New skill badges recognize unique naval operations qualifications

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Navy News / May 15, 2019

The RCN is excited to recognize the professionalism and dedication of sailors who demonstrate leadership and a commitment to operational excellence by pursuing speciality training through the creation of three new specialist skill badges for members of the Naval Tactical Operations Group, Naval Security Team and Naval Boarding Party.

These sailors apply their skills in challenging operational environments and this recognition is long overdue.

“These new skill badges recognize specialized qualifications that enhance our capabilities across the spectrum of naval operations,” said Commodore Waddell, Director General of Naval Strategic Readiness. “I think it’s an outstanding development and critically important to recognize our sailors for their hard work and determination that contributes to our operational effectiveness at sea.”

The Naval Tactical Operations Group (NTOG) specializes in advanced boarding operations. They are a highly capable, rapidly deployable unit that is having tremendous effects on the high seas. This year alone, NTOG has worked alongside trusted international partners in North and West Africa and a detachment is embarked in Her Majesty’s Canadian Ship Regina supporting Operation ARTEMIS. HMCS Regina along with its NTOG detachment have been contributing to multinational efforts that keep the high seas safe and secure. The team has conducted multiple interdictions, seizing and destroying over 9,000 kilograms of illegal narcotics.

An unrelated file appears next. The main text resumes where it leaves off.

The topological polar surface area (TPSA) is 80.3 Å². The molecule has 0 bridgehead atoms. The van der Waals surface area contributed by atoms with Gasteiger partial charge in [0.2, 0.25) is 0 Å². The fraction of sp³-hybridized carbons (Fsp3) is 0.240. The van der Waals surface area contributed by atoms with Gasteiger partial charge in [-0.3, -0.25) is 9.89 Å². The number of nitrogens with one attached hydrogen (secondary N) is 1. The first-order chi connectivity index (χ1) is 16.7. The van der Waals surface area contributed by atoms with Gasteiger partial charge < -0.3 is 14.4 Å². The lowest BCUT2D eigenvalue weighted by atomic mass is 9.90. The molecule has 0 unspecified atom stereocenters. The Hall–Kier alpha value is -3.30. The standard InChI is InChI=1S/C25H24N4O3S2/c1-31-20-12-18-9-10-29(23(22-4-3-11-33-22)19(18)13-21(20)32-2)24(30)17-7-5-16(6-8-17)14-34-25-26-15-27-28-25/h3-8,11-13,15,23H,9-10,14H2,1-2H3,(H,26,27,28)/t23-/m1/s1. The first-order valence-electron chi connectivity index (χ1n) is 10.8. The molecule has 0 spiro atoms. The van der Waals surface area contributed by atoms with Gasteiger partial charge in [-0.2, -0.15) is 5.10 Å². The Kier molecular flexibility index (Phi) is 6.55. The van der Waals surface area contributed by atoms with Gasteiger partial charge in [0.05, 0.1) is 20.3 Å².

“For a member to put on this badge they must first successfully complete an arduous five day selection process and then be selected for and complete the even more demanding six month Maritime Tactical Operator’s Course (MTOC),” said Lieutenant-Commander Wil Lund, Commanding Officer of the NTOG. “It rewards years of personal training, preparation and dedication required to achieve this level of performance.  To be finally be able to stand shoulder to shoulder with fellow operators and be part of the NTOG team as an equal is both humbling and exhilarating as the adventure is really just beginning.”

Wearing the badge comes with a huge burden of responsibility, said LCdr Lund. You are no longer a student. “Now you are an operator, driven by a relentless pursuit of excellence who must earn your place every day and represent the unit at all times both in Canada and around the world.”

The badges reflect a modesty of character and often escape notice. For those who do notice, the typical exchange is: “That’s pretty cool, how do I get one?” to which an operator typically jokes: “It’s pretty easy, it only takes five days.”

In addition to NTOG, Naval Boarding Parties (NBP) deploy with ships on operations all over the world. These sailors dedicate additional time to training and are able to operate in hazardous and challenging environments that require professional knowledge and skill above and beyond their general trade qualifications.